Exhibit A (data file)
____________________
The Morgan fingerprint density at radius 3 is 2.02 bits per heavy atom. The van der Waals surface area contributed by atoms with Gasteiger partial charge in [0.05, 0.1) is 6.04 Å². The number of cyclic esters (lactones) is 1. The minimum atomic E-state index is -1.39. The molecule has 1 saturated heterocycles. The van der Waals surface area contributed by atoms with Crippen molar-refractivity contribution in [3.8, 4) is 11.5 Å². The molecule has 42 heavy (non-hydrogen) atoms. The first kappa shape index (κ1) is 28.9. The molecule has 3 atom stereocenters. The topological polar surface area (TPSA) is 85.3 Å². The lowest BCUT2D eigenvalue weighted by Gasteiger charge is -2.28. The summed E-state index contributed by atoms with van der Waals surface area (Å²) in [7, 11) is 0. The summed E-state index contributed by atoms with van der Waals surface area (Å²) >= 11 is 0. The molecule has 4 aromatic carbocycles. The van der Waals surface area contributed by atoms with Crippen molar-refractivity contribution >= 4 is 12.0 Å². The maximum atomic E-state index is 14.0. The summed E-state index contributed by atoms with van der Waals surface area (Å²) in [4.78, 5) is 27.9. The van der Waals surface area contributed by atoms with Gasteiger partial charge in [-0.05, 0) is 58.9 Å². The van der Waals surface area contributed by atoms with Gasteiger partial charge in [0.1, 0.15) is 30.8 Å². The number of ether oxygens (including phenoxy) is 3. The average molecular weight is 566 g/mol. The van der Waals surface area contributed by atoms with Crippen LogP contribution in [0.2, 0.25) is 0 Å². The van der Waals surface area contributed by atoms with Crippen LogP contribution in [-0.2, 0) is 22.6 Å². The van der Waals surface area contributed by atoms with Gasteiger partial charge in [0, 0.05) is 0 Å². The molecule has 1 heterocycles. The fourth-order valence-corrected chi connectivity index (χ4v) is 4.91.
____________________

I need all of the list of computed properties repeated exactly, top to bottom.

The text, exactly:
The Morgan fingerprint density at radius 3 is 2.02 bits per heavy atom. The van der Waals surface area contributed by atoms with Gasteiger partial charge in [0.05, 0.1) is 6.04 Å². The number of cyclic esters (lactones) is 1. The minimum atomic E-state index is -1.39. The molecule has 1 saturated heterocycles. The van der Waals surface area contributed by atoms with Crippen molar-refractivity contribution in [3.8, 4) is 11.5 Å². The molecule has 42 heavy (non-hydrogen) atoms. The first kappa shape index (κ1) is 28.9. The molecule has 3 atom stereocenters. The topological polar surface area (TPSA) is 85.3 Å². The lowest BCUT2D eigenvalue weighted by Gasteiger charge is -2.28. The summed E-state index contributed by atoms with van der Waals surface area (Å²) in [7, 11) is 0. The summed E-state index contributed by atoms with van der Waals surface area (Å²) >= 11 is 0. The molecule has 4 aromatic carbocycles. The van der Waals surface area contributed by atoms with Crippen molar-refractivity contribution >= 4 is 12.0 Å². The maximum atomic E-state index is 14.0. The summed E-state index contributed by atoms with van der Waals surface area (Å²) in [4.78, 5) is 27.9. The van der Waals surface area contributed by atoms with Gasteiger partial charge in [-0.05, 0) is 58.9 Å². The van der Waals surface area contributed by atoms with Gasteiger partial charge in [0.1, 0.15) is 30.8 Å². The number of ether oxygens (including phenoxy) is 3. The average molecular weight is 566 g/mol. The van der Waals surface area contributed by atoms with Crippen LogP contribution in [0.2, 0.25) is 0 Å². The van der Waals surface area contributed by atoms with Crippen LogP contribution in [-0.2, 0) is 22.6 Å². The van der Waals surface area contributed by atoms with Gasteiger partial charge in [0, 0.05) is 0 Å². The molecule has 1 heterocycles. The fourth-order valence-corrected chi connectivity index (χ4v) is 4.91.